Welfare state

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A welfare state is a concept of government in which the state plays a key role in the protection and promotion of the economic and social well-being of its citizens. It is based on the principles of equality of opportunity, equitable distribution of wealth, and public responsibility for those unable to avail themselves of the minimal provisions for a good life. The general term may cover a variety of forms of economic and social organization. The sociologist T. H. Marshall described the modern welfare state as a distinctive combination of democracy, welfare, and capitalism.


  • The post-1945 European welfare states varied considerably in the resources they provided and the way they financed them. But certain general points can be made. The provision of social services chiefly concerned education, housing and medical care, as well as urban recreation areas, subsidized public transport, publicly-funded art and culture and other indirect benefits of the interventionary state. Social security consisted chiefly of the state provision of insurance—against illness, unemployment, accident and the perils of old age. Every European state in the post-war years provided or financed most of these resources, some more than others.
    • Tony Judt, Postwar: A History of Europe Since 1945 (2005), p. 73
  • Who is secure in all his basic needs? Who has work, spiritual care, medical care, housing, food, occasional entertainment, free clothing, free burial, free everything? The answer might be “monks and nuns,” but the standard reply is, “prisoners.” And inevitably this conjures up citizens of the Provider State who have protection from the “cradle to the grave.”
  • Americans raised in poor families do markedly less well compared to those from middle class or affluent homes—and it doesn’t matter whether you choose college attendance, employment rates, or future household income as your measure. And the longer they live in poverty the worse the odds that they’ll escape it in adulthood; for one thing, they’re far less likely to finish high school or attend college than their more fortunate peers. [...] Yet childhood circumstances can be (and have been) changed—and the sorts of government programs that conservatives love to savage have helped enormously in that process.
  • Such terms as communism, socialism, Fabianism, the welfare state, Nazism, fascism, state interventionism, egalitarianism, the planned economy, the New Deal, the Fair Deal, the New Republicanism, the New Frontier are simply different labels for much the same thing.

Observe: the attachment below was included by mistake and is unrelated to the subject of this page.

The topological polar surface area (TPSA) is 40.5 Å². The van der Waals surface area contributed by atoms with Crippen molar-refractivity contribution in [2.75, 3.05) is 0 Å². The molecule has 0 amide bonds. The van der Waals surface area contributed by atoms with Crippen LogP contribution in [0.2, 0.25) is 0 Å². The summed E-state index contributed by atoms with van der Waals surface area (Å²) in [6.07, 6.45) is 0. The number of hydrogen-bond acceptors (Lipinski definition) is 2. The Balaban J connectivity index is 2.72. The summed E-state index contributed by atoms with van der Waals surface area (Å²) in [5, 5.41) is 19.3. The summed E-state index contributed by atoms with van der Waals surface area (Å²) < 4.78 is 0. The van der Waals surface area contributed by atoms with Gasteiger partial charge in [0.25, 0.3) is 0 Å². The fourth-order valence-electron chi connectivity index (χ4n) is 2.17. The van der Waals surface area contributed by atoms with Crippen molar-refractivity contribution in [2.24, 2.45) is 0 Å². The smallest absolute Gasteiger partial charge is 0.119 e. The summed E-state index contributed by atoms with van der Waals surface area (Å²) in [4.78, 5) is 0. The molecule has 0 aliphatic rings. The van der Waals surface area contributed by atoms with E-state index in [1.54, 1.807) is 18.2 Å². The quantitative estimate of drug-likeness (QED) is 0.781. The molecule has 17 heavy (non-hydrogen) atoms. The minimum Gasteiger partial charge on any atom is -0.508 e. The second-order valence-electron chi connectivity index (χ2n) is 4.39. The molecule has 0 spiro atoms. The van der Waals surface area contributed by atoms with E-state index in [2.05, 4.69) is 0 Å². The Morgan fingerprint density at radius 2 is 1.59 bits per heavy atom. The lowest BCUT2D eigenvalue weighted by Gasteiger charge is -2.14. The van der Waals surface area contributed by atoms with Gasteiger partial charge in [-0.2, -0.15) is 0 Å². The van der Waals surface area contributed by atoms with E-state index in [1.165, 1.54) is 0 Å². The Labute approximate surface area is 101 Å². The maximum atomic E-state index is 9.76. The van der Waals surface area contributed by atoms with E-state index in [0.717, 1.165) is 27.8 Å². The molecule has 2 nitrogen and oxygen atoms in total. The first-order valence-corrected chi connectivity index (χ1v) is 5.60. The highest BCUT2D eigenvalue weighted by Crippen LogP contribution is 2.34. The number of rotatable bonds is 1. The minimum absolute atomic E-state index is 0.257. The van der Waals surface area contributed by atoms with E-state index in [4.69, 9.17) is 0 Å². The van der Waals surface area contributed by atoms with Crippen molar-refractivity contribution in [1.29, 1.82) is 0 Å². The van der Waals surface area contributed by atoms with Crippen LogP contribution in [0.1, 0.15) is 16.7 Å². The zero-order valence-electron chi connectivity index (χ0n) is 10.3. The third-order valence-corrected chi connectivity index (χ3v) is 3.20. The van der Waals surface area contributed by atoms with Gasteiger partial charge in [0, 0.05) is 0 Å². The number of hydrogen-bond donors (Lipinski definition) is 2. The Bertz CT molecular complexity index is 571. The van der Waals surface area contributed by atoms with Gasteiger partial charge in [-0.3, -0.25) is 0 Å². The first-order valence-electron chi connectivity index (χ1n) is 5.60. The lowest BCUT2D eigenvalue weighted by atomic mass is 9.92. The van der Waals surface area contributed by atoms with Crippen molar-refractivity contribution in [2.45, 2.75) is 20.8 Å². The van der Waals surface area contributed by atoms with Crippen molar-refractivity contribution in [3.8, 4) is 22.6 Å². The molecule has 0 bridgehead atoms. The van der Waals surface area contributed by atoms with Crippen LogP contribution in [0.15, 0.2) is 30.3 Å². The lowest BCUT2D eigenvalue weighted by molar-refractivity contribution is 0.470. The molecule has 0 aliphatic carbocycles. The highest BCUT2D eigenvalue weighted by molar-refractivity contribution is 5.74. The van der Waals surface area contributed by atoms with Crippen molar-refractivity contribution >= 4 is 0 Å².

• The vast sums spent by the State in maintaining pauper houses and in scattering alms during Ramzan and other holy days and joyous ceremonies, were a direct premium on laziness. Thus a lazy and pampered class was created in the empire, who was the first to suffer when its prosperity was arrested.
    • Sir Jadunath Sarkar, A Short History of Aurangzib. Quoted from Lal, K. S. (1999). Theory and practice of Muslim state in India. New Delhi: Aditya Prakashan. Chapter 5
  • My second thesis is that we must re-link shifts in penal and social policy, instead of isolating them from one another. The downsizing of public aid, complemented by the shift from the right to welfare to obligation of workfare (that is, forced participation in sub par employment as a condition of support), and the upsizing of the prison are the two sides of the same coin. Together, workfare and prisonfare effect the double regulation of poverty in the age of deepening economic inequality and diffusing social insecurity. My contention here is that welfare and criminal justice are two modalities of public policy toward the poor, and so they must imperatively be analyzed –and reformed—together. Supervisory workfare and the neutralizing prison “serve” the same population drawn from the same marginalized sectors of the unskilled working class. They are guided by the same philosophy of moral behaviourism and employ the same techniques of control, including stigma, surveillance, punitive restrictions, and graduated sanctions to “correct” the conduct of their clients. In some states in the United States, TANF (welfare) recipients stand in line together with parolees to undergo their monthly drug tests to maintain eligibility for support. In others, parolees who fall into homelessness because they cannot find a job are returned to prison for failure to maintain a stable residence.

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